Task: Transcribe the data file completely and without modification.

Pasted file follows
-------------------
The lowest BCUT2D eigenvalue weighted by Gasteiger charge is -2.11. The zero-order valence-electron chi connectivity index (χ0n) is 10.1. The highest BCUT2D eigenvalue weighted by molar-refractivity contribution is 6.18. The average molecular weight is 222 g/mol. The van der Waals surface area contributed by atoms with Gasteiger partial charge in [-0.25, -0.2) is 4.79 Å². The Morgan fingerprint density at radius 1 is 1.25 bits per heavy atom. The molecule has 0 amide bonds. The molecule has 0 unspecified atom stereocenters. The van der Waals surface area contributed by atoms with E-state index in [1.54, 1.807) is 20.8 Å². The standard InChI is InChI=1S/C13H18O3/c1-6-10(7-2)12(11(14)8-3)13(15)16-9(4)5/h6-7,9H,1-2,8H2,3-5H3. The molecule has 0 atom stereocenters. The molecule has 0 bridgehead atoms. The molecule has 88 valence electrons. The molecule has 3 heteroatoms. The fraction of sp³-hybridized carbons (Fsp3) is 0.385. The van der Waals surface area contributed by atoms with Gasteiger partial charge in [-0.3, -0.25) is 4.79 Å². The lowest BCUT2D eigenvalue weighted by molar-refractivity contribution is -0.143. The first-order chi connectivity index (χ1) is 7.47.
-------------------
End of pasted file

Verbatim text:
The lowest BCUT2D eigenvalue weighted by Gasteiger charge is -2.11. The zero-order valence-electron chi connectivity index (χ0n) is 10.1. The highest BCUT2D eigenvalue weighted by molar-refractivity contribution is 6.18. The average molecular weight is 222 g/mol. The van der Waals surface area contributed by atoms with Gasteiger partial charge in [-0.25, -0.2) is 4.79 Å². The Morgan fingerprint density at radius 1 is 1.25 bits per heavy atom. The molecule has 0 amide bonds. The molecule has 0 unspecified atom stereocenters. The van der Waals surface area contributed by atoms with E-state index in [1.54, 1.807) is 20.8 Å². The standard InChI is InChI=1S/C13H18O3/c1-6-10(7-2)12(11(14)8-3)13(15)16-9(4)5/h6-7,9H,1-2,8H2,3-5H3. The molecule has 0 atom stereocenters. The molecule has 0 bridgehead atoms. The molecule has 88 valence electrons. The molecule has 3 heteroatoms. The fraction of sp³-hybridized carbons (Fsp3) is 0.385. The van der Waals surface area contributed by atoms with Gasteiger partial charge in [-0.3, -0.25) is 4.79 Å². The lowest BCUT2D eigenvalue weighted by molar-refractivity contribution is -0.143. The first-order chi connectivity index (χ1) is 7.47.